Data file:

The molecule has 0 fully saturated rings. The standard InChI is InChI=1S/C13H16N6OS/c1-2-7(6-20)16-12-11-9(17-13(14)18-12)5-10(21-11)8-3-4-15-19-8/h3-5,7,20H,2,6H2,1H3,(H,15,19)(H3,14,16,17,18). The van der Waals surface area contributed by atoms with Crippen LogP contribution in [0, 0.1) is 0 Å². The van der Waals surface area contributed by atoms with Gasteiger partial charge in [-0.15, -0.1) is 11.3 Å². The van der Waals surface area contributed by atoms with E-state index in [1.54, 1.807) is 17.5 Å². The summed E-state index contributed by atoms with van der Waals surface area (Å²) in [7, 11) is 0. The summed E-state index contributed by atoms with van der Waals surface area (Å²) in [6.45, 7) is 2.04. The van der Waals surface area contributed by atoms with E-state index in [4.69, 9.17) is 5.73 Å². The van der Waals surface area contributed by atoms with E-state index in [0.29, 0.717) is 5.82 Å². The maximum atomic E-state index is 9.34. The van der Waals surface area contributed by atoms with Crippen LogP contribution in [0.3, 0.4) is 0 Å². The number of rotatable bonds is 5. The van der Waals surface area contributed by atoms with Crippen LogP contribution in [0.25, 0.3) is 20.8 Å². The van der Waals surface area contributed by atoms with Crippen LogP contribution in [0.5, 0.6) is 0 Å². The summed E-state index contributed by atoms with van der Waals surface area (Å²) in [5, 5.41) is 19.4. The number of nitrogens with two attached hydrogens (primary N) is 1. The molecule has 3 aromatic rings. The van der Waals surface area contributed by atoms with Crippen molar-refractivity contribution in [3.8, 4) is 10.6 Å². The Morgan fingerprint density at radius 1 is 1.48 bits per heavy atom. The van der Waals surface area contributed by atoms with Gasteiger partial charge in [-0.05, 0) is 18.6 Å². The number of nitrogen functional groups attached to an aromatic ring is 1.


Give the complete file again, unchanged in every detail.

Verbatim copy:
The molecule has 0 fully saturated rings. The standard InChI is InChI=1S/C13H16N6OS/c1-2-7(6-20)16-12-11-9(17-13(14)18-12)5-10(21-11)8-3-4-15-19-8/h3-5,7,20H,2,6H2,1H3,(H,15,19)(H3,14,16,17,18). The van der Waals surface area contributed by atoms with Crippen LogP contribution in [0, 0.1) is 0 Å². The van der Waals surface area contributed by atoms with Gasteiger partial charge in [-0.15, -0.1) is 11.3 Å². The van der Waals surface area contributed by atoms with E-state index in [1.54, 1.807) is 17.5 Å². The summed E-state index contributed by atoms with van der Waals surface area (Å²) in [7, 11) is 0. The summed E-state index contributed by atoms with van der Waals surface area (Å²) in [6.45, 7) is 2.04. The van der Waals surface area contributed by atoms with E-state index in [4.69, 9.17) is 5.73 Å². The van der Waals surface area contributed by atoms with E-state index in [0.29, 0.717) is 5.82 Å². The maximum atomic E-state index is 9.34. The van der Waals surface area contributed by atoms with Crippen LogP contribution in [0.3, 0.4) is 0 Å². The number of rotatable bonds is 5. The van der Waals surface area contributed by atoms with Crippen LogP contribution in [0.25, 0.3) is 20.8 Å². The van der Waals surface area contributed by atoms with Crippen LogP contribution in [0.5, 0.6) is 0 Å². The summed E-state index contributed by atoms with van der Waals surface area (Å²) in [5, 5.41) is 19.4. The number of nitrogens with two attached hydrogens (primary N) is 1. The molecule has 3 aromatic rings. The van der Waals surface area contributed by atoms with Crippen molar-refractivity contribution in [3.8, 4) is 10.6 Å². The Morgan fingerprint density at radius 1 is 1.48 bits per heavy atom. The van der Waals surface area contributed by atoms with Gasteiger partial charge in [-0.05, 0) is 18.6 Å². The number of nitrogen functional groups attached to an aromatic ring is 1.